A: I’ve been cooking a couple of AI courses made in Unity. In these courses, you will use Unity on its own to make 3D games with the C# programming language.

Students will learn how how to take their games to the next level. You can take any game no matter how simple and make it instantly more efficient using AI.

Besides, I believe games are the best means of seeing the full potential of AI: the way characters, monsters and spaceships are able to move and behave is just magical (Well, it’s actually a mix of maths and algorithms 😉 we’ll talk about this).

Q: Why do you like working at Mammoth Interactive?

A: It’s always an amazing experience to work with Mammoth. The crew is easygoing, and we all work together to achieve our goals. Being able to reach hundreds of thousands of students and teach them our day-to-day craft is fulfilling. 

Also, even though I grew up using the Internet, it still amazes me that I work 10,000 kilometers away from the headquarters in the Brazilian hot weather 🙂

Q: Share something lighthearted from the past 2 months, related to your work.

A: The good thing about creating courses is the reach you can achieve with the Internet. One of the best things I’ve seen in my entire career was a review from a student, who lives in another country and was really satisfied about the lessons.

He is a father of two kids, and throughout the course, he showed them the results of his learning process. They even had the chance to compare the game he made with the games the kids played at their game consoles.

Being able to make a difference in people of all ages and provide fun, family moments like this is something that makes working with games really worth it.

Q: Why did you enter the game development field?

A: I’ve played games since I was a young child, from 2D platformers in the Sega Genesis to shooters and open-world adventure games in the Xbox One.

In my early teenage years, I got hooked to Counter-Strike (v1.0 back then). I became curious about how game maps were made. It took me dozens of hours just to be able to export a file from the map editor to the actual game, but later I learned how to work with collisions, textures, skyboxes and artificial intelligence (to make bots move).

Years later, I was sure I wanted to work with computer science, and then I thought, Hey, why not make games? Mixing the wishes of the naive kid and young adult versions of me made me dive into the world of game development, and I love it!

Q: What’s a production pitfall you’ve had to overcome recently?

A: Programming is something that I love doing: being able to communicate with a computational device, provide instructions and see the outcome opens your eyes for all the projects you can make and all the problems you can solve.

However, developers have to live with the fact that bugs will always appear, and we need to concentrate efforts into fixing them. I’ve recently spent a good amount of time trying to find what was wrong with a line of code: Is this architecture good, Did I forget to delete an object or Am I supposed to use a pointer? 

Turns out that I forgot to simply open and close parenthesis to call a function! It’s common to forget or confuse the usage of parentheses, curly braces (for scope definition) and semicolons because the more you work with something, the more you’ll expect for it to work. 

Q: What’s a challenge you’ve come across?

A: Building a game API/SDK. Sometimes depending on the software you’re using and the hardware limitations you have, there’s no choice but to build your own codebase to make games.

Working with Unity, Unreal and HTML5 is great because there are tons of assets, plugins and libraries available for you to use, but sometimes all you have is a canvas to draw pixels.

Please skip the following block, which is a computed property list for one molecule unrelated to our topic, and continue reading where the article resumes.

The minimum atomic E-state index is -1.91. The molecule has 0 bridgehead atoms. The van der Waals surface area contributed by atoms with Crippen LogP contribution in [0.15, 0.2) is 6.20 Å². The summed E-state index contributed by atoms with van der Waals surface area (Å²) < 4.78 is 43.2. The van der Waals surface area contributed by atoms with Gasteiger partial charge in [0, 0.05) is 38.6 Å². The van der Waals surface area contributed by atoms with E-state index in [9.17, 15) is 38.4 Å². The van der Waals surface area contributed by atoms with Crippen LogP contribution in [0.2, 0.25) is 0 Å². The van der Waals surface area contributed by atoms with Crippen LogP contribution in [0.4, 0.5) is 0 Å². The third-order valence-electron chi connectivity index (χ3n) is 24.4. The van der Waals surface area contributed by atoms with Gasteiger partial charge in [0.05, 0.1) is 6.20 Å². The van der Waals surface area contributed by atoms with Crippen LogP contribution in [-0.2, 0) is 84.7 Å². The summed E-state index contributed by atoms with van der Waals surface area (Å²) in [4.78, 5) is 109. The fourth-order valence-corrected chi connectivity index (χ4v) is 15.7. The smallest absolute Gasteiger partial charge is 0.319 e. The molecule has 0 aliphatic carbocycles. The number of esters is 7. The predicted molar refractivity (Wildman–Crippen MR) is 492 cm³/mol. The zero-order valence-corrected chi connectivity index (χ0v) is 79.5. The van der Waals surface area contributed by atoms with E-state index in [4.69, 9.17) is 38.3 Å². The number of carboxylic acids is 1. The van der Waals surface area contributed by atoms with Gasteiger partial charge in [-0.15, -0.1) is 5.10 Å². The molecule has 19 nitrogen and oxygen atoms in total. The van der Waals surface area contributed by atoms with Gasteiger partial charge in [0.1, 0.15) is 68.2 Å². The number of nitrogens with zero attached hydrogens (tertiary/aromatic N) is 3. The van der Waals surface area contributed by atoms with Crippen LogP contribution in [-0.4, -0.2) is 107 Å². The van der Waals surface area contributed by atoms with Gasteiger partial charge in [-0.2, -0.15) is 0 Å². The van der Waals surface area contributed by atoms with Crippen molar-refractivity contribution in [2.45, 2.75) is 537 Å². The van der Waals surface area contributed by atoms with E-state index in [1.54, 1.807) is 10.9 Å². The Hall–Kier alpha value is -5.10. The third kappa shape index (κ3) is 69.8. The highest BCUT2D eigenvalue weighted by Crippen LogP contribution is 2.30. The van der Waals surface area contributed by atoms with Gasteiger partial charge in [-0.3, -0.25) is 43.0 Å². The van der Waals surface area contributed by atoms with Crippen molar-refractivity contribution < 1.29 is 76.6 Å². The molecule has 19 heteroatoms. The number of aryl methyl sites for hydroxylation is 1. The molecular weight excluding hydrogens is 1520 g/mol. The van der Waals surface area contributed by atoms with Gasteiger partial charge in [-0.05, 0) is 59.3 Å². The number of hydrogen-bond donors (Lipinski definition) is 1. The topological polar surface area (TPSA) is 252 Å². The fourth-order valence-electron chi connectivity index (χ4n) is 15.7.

This means that all the functions you are used to work with (drawing images, lines, squares, collisions, AI, etc.) are completely absent from the development environment. Still, if you have experience working with multiple well-established game engines, chances are you have a pretty good idea of how your engine is supposed to look like, containing hierarchy, classes, primitives and more.

Q: What’s your advice for aspiring game developers?

A: Be curious! The game industry changes everyday: operational systems, technologies, game engines… Working with a certain programming language or tool today doesn’t mean you’ll keep using it in the next year.

Next time you play a game, watch an e-sport, or watch a tutorial, ask yourself: How did the developers make this feature, How is it possible for 100 people to play in the same world simultaneously, or How does this look so beautiful?

It doesn’t matter how experienced you are: being curious is going to make you ask questions and work towards finding answers that can be applied everywhere. 

Q: What’s your favorite recent developer project?

A: Making a simple game engine. All the experience I had in pretty much the past decade counts a lot into making this.

Q: What separates successful students in gamedev?

A: A single word: initiative. If you want to make something, find the means to do it! 

We live in an ultra-connected world completely different from ten years ago. You can find tools, courses and material for almost anything.

Q: What do you want to ask readers?

A: One of the things that brings us into the game industry is the wish to make a game just like one we love. Put yourself in the shoes of future-you 10 years from now. Imagine all the games that will have come out over the decade. Simple arcade games filled with colorful, nostalgic pixel art, hyper-realistic virtual reality masterpieces, blockbuster AAA games, you name it. Which of them do you wish you had made? 

Hint: think big. Imagine what would be your favorite. That’s the game you should make right now.

Thanks for supporting Glauco, Mammoth Interactive and Mobile Machine Learning!

from Mobile Machine Learning: The Complete Masterclass

from Mobile Machine Learning: The Complete Masterclass